GO FLY A KITE! Such a sentence conveys annoyance and irritation. However, it is an appropriate thing to say on June 10th. This is the day that Benjamin Franklin flew his infamous kite. First, though, a bit of history on this prolific patriarch of our nation.
Benjamin was the 15th child out of 17. His dad, Josiah, married twice. The first wife had seven children. The second wife, Abiah, was the mother to Benjamin and he was the 8th child of her 10. The children were raised on the finances provided by a soap and candlemaker, the jobs Josiah did his entire career.
Benjamin only went to school until he was 10 years old. His voracious appetite for reading, though, is what provided him with his education as he consumed any book he could obtain.
His adult years were years of great accomplishment. The earliest undertaking of Benjamin Franklin was that of a printer. Soon, he had begun a newspaper called The Pennsylvania Gazette. He also was the publisher/writer of the Poor Richard’s Almanack, published under his pseudo name, Richard Saunders.
Politically, his role of Statesman and Diplomat helped put the colonies on a course for independence and self-governance. He was the only Founding Father to sign all four documents involved in the establishment of the United States.
Franklin’s role in Philadelphia is hard to measure due to its enormity. He is credited with founding the fire department, police department, library, and the American Philosophical Society. He became the first Postmaster General over all the colonial post offices.
On top of all of this, Franklin was a scientist and inventor. “Franklin studied a number of other topics, including ocean currents, meteorology, causes of the common cold and refrigeration. He developed the Franklin stove, which provided more heat while using less fuel than other stoves, and bifocal eyeglasses, which allow for distance and reading use. In the early 1760s, Franklin invented a musical instrument called the glass armonica. Composers such as Ludwig Beethoven (1770-1827) and Wolfgang Mozart (1756-91) wrote music for Franklin’s armonica.”1 He also invented the lightning rod.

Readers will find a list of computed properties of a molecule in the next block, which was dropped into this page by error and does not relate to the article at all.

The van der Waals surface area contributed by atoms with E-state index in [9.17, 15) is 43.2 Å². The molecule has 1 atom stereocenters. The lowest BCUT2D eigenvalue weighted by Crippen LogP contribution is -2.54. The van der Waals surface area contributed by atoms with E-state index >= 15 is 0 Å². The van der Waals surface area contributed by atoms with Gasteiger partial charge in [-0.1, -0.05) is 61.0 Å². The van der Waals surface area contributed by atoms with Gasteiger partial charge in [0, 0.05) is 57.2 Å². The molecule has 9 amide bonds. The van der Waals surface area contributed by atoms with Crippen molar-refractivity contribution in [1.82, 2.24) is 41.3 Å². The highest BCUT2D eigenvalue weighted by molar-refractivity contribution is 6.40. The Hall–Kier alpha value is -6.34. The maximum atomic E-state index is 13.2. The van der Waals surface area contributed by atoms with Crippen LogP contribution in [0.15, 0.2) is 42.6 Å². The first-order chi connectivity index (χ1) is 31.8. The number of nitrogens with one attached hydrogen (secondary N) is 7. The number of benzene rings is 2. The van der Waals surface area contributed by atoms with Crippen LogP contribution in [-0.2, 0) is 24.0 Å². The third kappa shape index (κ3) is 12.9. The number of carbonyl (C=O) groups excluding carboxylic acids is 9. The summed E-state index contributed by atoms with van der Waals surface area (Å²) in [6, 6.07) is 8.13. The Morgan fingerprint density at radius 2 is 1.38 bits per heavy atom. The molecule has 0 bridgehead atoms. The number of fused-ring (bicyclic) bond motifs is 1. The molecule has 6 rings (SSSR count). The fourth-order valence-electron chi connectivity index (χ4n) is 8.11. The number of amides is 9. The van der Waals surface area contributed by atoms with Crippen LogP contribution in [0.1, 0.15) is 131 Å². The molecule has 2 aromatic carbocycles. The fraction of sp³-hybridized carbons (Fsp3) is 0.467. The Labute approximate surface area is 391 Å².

This all takes us to June 10, 1752. Franklin had been experimenting with electricity and he believed that lightning was electricity. During a thunderstorm, Franklin flew a silk kite with a key attached part way up from where Franklin was holding the line. As the storm progressed, he noticed some of the silk threads attached to the key were standing straight out. Franklin touched his knuckle to the key and immediately felt a jolt. His theory was proven and he was able to collect electricity in a Leyden jar.2
Franklin admitted to having tried this experiment many times before. He said that several turkeys had been killed (though no further explanation was given) and that he had been knocked unconscious several times. Years later, people tried to duplicate Franklin’s experiment and it cost them their lives!
If you remember in the Old Testament, Job had some friends who felt compelled to weigh in on his problems. Elihu was perhaps the most gracious of the friends and he accurately brought something to Job’s attention. “At this also my heart trembleth, and is moved out of his place. (2) Hear attentively the noise of his voice, and the sound that goeth out of his mouth. (3) He directeth it under the whole heaven, and his lightning unto the ends of the earth. (4) After it a voice roareth: he thundereth with the voice of his excellency; and he will not stay them when his voice is heard. (5) God thundereth marvellously with his voice; great things doeth he, which we cannot comprehend.” (Job 37:1-5)
The lightning belongs to the Lord. It is a part of His way of communicating with humanity. As the thunder rolls and the bolt of lightning sizzles across the sky, we are captivated by its beauty yet we tremble with fear at its lethal power. The brilliance can illuminate a night sky and it hurts our eyes like watching an arc welder.
One day at the end of the Tribulation Period, Jesus is going to return. Luke 17:24 says, “For as the lightning, that lighteneth out of the one part under heaven, shineth unto the other part under heaven; so shall also the Son of man be in his day.” The return to the earth of the Lord Jesus Christ will be both a beautiful and fearful thing.
As the thunderstorms of summer roll through, take a moment to safely appreciate the power and beauty of the lightning. Don’t run any Franklin-ish experiments. Just observe that lightning from your window, imagining what it’s going to be like on the day when Jesus returns to earth.
What a day that will be!